Italy scrambles to avoid new bank bailout after BlackRock exits rescue
Rome's fragile government battled to avoid another costly bank bailout yesterday after US fund manager BlackRock ditched a proposed rescue of Italy's Carige.
BlackRock and Carige gave no reason for the decision, which highlights investor concerns about Italy's uncertain political environment as time runs out for the troubled bank.
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Economy Minister Giovanni Tria said he was confident a market solution could still be found, telling reporters in Rome that the bank's commissioners were seeking an alternative investor and that the work done so far would not be wasted.
Political infighting and the fact it was unable to keep its stake below 25pc were among the factors that persuaded BlackRock to back out, a source said.
Under the plan, based on a €720m capital injection, Italian banks were set to take up some of Carige's shares by converting a bond into equity. But without more investors, BlackRock's stake would have exceeded a quarter.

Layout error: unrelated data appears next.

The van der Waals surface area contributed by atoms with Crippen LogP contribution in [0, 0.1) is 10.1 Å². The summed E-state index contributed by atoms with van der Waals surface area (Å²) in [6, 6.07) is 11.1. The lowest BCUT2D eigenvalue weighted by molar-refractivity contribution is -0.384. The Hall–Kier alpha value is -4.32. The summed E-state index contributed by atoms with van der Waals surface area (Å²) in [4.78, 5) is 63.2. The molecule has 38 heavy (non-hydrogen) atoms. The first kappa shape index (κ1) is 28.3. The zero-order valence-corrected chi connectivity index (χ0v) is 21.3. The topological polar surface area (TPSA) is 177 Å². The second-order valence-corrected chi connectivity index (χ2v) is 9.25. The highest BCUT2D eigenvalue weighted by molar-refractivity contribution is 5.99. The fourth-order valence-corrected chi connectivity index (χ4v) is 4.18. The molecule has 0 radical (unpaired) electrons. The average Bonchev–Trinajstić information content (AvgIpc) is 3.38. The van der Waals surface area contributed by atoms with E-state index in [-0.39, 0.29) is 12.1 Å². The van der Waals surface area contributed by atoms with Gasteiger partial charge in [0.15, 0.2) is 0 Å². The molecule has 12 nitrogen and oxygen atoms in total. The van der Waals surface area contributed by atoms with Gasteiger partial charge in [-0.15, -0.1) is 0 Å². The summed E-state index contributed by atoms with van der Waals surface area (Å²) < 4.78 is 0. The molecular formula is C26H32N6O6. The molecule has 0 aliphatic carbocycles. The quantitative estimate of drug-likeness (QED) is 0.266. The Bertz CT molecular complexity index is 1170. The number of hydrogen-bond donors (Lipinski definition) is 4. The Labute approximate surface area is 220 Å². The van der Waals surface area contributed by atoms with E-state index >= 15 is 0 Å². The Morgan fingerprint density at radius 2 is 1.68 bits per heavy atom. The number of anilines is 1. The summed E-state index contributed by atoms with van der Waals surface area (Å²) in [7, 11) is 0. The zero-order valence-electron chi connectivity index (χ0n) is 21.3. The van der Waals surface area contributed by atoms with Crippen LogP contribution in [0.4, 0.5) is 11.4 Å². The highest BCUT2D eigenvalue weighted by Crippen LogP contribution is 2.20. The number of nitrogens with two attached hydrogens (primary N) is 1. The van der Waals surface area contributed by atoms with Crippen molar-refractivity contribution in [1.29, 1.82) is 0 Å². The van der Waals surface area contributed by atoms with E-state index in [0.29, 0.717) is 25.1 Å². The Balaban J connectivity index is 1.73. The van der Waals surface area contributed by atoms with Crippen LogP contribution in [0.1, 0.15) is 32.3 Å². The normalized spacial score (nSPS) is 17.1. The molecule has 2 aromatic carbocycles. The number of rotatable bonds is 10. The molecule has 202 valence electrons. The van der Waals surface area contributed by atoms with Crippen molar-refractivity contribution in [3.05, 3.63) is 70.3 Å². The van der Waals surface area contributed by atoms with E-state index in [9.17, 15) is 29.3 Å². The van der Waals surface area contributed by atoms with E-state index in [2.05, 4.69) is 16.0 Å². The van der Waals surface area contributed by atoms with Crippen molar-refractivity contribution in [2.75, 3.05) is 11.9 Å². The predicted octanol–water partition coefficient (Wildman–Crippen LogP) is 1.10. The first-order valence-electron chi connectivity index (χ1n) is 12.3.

The rescue aimed to help Italy avoid its fourth major bank bailout in two years. The government has earmarked up to €1bn to buy Carige shares if it cannot find investors. A state bailout would potentially embarrass the ruling parties, the right-wing League and the anti-establishment 5-Star Movement, which both attacked previous governments over the use of public funds to save banks.
Carige, which has been put under special administration by the ECB, said it was looking at other market solutions to its capital shortfall.
"We will evaluate other market solutions aimed at ensuring the stability and turnaround of Banca Carige," it said in a statement, adding it could still make a "request for a precautionary recapitalisation to the economy ministry."